By Michael Lello
Photo by Jason Riedmiller
The word old-timey has been getting a lot of mileage in the music world the past few years, but Coal Town Rounders have accurately embodied the overused term since their inception. With four musicians huddled around a microphone, stepping away when it’s another’s turn to solo, the band evokes a simpler time, and avoids the trappings of the latest neo-folk craze.
While the band – Christopher Kearney (acoustic guitar, vocals), Matthew Hiller (mandolin, vocals), Jason Zarnowski (upright bass, vocals) and Ian O’Hara (banjo, vocals) – comes from various musical backgrounds, the common ground between them has allowed them to coalesce into a tight-picking unit and a live act whose popularity continues to grow since it formed (with a different lineup) in 2009.
“What appealed to all of us was old, traditional bluegrass songs,” Kearney said during an interview at The Bog in Scranton last week in advance of the group’s slot at Saturday, May 10’s Susquehanna Breakdown festival at Montage Mountain in Scranton.
While Kearney is the lead vocalist, all four Rounders sign, and their rich vocal blend is one that came naturally, he said. “Jason sings the high harmonies, and Matt with the smallest instrument, the mandolin, sings the low parts,” said Kearney.
The band’s material is comprised of public-domain traditionals, bluegrass standards and reworked rock songs, like The Band’s “The Shape I’m In” and Ryan Adams’ “Winding Wheel.” For now, the band has not played any original songs.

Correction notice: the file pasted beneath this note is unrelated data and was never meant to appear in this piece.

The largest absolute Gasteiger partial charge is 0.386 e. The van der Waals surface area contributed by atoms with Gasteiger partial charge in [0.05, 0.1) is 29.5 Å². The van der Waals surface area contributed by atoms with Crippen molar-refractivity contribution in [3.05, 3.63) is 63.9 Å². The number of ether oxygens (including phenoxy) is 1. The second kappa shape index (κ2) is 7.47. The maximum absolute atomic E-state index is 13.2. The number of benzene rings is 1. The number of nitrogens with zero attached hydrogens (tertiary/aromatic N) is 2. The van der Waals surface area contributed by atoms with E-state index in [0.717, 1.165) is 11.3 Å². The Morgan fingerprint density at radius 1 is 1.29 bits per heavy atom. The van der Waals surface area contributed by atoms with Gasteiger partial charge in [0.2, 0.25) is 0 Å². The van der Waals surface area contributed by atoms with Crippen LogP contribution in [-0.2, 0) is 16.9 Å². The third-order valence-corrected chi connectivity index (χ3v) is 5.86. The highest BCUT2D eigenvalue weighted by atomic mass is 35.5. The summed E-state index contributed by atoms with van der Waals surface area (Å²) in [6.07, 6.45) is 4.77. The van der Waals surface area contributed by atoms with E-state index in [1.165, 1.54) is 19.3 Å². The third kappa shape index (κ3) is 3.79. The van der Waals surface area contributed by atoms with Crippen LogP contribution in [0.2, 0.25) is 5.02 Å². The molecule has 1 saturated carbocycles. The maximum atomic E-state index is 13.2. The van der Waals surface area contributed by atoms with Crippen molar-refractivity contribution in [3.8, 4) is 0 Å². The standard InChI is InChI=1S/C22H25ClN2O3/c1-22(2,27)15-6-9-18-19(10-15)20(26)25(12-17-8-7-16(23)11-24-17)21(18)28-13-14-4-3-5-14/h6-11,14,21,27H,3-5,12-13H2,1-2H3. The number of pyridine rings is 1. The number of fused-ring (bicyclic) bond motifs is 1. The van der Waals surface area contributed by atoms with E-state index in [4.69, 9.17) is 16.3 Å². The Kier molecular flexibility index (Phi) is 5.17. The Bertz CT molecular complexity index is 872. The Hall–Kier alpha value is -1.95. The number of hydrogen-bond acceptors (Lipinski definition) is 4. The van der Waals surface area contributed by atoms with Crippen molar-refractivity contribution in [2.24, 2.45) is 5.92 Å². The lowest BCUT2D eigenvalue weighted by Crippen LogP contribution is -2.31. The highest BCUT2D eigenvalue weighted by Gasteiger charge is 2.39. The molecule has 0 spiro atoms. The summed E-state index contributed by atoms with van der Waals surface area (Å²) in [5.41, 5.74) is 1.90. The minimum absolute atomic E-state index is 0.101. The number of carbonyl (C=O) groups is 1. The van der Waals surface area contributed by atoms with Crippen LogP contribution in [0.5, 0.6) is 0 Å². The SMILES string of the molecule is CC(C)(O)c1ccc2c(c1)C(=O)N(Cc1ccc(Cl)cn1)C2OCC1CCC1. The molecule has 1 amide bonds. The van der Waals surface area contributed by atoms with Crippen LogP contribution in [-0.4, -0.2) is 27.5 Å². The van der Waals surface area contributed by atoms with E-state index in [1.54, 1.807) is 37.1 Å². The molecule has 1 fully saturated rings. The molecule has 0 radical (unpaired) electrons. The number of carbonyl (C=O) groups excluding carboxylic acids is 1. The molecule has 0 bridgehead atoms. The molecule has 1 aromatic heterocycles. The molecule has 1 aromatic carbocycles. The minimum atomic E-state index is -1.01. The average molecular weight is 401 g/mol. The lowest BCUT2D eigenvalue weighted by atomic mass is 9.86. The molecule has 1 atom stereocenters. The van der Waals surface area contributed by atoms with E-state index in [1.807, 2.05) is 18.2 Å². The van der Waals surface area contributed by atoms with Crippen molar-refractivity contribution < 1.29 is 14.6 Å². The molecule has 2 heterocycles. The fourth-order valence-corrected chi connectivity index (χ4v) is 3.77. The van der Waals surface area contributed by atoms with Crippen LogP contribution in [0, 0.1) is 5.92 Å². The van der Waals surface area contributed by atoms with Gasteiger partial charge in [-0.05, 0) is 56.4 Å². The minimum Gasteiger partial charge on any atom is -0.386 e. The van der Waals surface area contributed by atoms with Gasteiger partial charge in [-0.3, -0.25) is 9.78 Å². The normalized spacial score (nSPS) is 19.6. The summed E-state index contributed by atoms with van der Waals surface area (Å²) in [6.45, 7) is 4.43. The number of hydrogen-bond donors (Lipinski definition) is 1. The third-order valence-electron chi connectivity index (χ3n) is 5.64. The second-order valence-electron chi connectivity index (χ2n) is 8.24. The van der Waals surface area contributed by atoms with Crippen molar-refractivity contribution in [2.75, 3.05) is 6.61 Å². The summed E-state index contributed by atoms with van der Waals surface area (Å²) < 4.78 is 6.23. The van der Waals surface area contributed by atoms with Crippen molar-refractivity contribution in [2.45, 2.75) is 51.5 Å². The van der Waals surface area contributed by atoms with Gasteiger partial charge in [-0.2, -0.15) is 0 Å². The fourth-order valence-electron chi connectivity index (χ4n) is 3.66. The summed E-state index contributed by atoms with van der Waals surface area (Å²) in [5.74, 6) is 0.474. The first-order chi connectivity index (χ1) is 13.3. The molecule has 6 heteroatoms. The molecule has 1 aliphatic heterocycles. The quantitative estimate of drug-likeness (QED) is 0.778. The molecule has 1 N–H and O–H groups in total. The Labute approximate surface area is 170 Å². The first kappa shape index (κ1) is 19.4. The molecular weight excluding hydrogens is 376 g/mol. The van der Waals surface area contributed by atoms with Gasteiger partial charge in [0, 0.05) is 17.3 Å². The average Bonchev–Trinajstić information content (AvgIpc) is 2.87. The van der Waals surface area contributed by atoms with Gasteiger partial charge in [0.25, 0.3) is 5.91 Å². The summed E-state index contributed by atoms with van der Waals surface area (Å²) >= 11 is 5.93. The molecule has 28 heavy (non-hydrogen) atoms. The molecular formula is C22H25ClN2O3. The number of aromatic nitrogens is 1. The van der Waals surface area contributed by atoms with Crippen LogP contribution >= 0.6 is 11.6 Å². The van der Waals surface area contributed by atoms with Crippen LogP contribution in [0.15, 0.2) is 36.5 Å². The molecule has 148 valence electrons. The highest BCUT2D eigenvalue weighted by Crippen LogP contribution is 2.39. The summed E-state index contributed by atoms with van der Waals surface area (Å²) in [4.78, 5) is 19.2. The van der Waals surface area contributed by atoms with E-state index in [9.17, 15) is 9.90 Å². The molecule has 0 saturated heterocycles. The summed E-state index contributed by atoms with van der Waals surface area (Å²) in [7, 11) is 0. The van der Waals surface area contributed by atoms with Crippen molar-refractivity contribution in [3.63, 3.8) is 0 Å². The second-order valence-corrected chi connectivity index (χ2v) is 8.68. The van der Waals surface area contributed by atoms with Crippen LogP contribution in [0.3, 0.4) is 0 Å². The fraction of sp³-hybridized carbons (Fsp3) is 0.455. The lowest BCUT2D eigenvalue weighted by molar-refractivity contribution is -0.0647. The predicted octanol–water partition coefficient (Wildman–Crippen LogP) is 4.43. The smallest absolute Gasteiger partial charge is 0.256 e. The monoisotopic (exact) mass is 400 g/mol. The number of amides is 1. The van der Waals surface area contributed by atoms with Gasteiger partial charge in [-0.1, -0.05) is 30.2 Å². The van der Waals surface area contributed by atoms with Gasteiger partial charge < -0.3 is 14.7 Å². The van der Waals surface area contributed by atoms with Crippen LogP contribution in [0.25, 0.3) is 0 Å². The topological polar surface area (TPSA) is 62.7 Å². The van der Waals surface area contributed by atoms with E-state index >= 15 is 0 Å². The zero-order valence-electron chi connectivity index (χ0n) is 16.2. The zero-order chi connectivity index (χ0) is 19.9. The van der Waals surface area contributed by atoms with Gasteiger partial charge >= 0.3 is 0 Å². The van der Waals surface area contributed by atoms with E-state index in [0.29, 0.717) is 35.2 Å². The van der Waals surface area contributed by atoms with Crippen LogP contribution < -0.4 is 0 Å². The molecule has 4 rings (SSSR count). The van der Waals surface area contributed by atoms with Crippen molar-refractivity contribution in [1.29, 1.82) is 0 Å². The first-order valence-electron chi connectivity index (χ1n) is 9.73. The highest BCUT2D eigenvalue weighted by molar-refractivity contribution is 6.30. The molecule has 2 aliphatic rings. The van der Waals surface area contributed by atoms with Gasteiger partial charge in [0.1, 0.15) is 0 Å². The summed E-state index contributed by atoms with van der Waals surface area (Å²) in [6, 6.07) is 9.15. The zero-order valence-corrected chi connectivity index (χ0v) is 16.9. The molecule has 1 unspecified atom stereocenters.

“I used to get bummed out because we don’t play original music. But in this vein of music, it’s accepted,” Kearney said. “I’ve written songs, but I haven’t brought them to the table.”
Coal Town Rounders’ live shows have found the band playing less-than-typical venues, like the Hawley Silk Mill and various festivals and outdoor events. A highlight for Kearney, he said, was playing at the Dalton Carnival, where he grew up.
That said, the band does also perform in bars. And winning over a chatty audience without electric instruments or drums might seem like a challenge, but Kearney said it hasn’t been much of an issue.
“I used to get stressed about it. But I don’t really care about it anymore, because we’re loud enough that you’re going to hear us,” he said. “If you don’t want to listen, you don’t have to. If you do, just take a step closer to the band.”
Last year, the CTRs played at Montage for Old Farmer’s Ball, Susquehanna Breakdown under its previous name and played one of the event’s most memorable sets.
“I’m looking forward to having a really good time (at Susquehanna Breakdown), Kearney said. “Last year was so much fun. It just had a great vibe, everybody was smiling. I felt like a rock star being up on the same stage as like Slayer, those Up In Smoke tours, Britney Spears played there,” he added with a laugh. “It felt cool.”
The festival is hosted by Cabinet, a Northeastern Pa. band whose popularity has spread well beyond its homebase, with tours of the Northeast, Southeast and Midwest occurring annually and festival bookings including this summer’s Lock’n Festival, where they’ll share a bill with Tom Petty, Willie Nelson, Bob Weir, Phil Lesh and other luminaries. The growth of Cabinet, Kearney said, has helped open some doors for CTRs.
“Absolutely. I will ride their coattails as long as I can,” he said, laughing. “They’ve been around longer than we have, they’re a way bigger band with a way bigger reach. Bigger, better. It’s awesome to watch.”